Astronomers have long looked at brown dwarfs for hints of planets. After all, if brown dwarfs are formed in a similar way to stars, shouldn't they at some stage possess protoplanetary disks and eventually create planets?
Recently, astronomers have spotted young brown dwarfs sporting candidate protoplanetary disks, suggesting some planet-building potential. Also, other brown dwarfs have been discovered with a large planetary mass in tow. But after analysis of the mass and orbital distance, the consensus is that these masses could actually be other, smaller brown dwarfs creating a binary system. One brown dwarf, MOA-2007-BLG-192L, is known to host a small world of approximately 3.3 times the mass of Earth, but other examples have been hard to come by.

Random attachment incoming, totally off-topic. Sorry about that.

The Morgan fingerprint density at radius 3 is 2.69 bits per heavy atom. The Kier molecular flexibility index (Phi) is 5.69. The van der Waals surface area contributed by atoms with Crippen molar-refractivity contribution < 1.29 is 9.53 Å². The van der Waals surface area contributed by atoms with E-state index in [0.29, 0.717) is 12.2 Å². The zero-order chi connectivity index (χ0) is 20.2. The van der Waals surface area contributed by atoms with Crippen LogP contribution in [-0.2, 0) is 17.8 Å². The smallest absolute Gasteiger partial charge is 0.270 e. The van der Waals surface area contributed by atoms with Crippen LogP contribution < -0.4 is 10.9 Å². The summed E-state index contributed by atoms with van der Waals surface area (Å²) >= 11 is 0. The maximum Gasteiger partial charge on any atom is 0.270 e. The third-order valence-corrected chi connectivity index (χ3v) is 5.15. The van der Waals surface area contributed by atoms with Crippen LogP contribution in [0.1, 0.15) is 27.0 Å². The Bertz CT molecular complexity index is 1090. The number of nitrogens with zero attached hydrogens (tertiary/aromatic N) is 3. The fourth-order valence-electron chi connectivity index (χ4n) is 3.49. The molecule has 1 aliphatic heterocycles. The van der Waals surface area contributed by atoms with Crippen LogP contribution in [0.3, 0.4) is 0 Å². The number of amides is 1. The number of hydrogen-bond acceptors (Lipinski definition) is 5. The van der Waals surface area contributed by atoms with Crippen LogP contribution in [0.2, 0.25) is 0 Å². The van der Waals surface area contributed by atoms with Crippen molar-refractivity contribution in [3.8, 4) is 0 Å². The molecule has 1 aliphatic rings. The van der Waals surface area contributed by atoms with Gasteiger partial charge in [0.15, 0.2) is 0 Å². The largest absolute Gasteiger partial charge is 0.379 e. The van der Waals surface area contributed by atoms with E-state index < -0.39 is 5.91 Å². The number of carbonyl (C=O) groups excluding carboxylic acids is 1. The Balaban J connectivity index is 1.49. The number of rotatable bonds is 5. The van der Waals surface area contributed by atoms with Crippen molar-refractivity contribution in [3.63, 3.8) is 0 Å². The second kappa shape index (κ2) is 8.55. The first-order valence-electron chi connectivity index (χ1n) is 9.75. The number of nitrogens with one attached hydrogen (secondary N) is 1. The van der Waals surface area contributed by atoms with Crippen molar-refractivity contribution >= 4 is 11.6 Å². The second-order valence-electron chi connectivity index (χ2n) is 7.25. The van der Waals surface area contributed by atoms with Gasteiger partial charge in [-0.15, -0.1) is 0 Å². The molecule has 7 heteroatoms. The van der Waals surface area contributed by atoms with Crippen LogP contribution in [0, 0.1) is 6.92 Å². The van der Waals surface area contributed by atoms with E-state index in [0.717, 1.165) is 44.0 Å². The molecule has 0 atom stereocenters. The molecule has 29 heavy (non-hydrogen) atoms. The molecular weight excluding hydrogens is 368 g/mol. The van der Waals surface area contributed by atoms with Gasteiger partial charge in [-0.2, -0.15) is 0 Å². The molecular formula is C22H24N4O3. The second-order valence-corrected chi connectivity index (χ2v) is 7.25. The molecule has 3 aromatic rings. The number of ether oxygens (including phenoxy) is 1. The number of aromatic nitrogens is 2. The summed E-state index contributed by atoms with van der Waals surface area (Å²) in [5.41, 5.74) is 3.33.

ANALYSIS: Rogue Brown Dwarf Lurks in Our Cosmic Neighborhood
But now an international collaboration of astronomers appear to have found another likely brown dwarf exoplanet.
The Optical Gravitational Lensing Experiment (OGLE) project - a 1.3 meter telescope operated by the University of Warsaw at the Las Campanas Observatory in Chile - was monitoring a microlensing event as a brown dwarf drifted in front of a distant star. Through a quirk of Einstein's general relativity, the mass of the brown dwarf warps the spacetime around it. As the light travels from the distant star, it gets bent around the brown dwarf. If Earth is positioned just right, the geometry of this cosmic alignment has a magnifying effect, lensing the starlight for a short time. These microlensing events are very powerful for measuring the lensing object's mass and it can be used as an effective expolanet detection tool. MOA-2007-BLG-192Lb was also discovered through microlensing.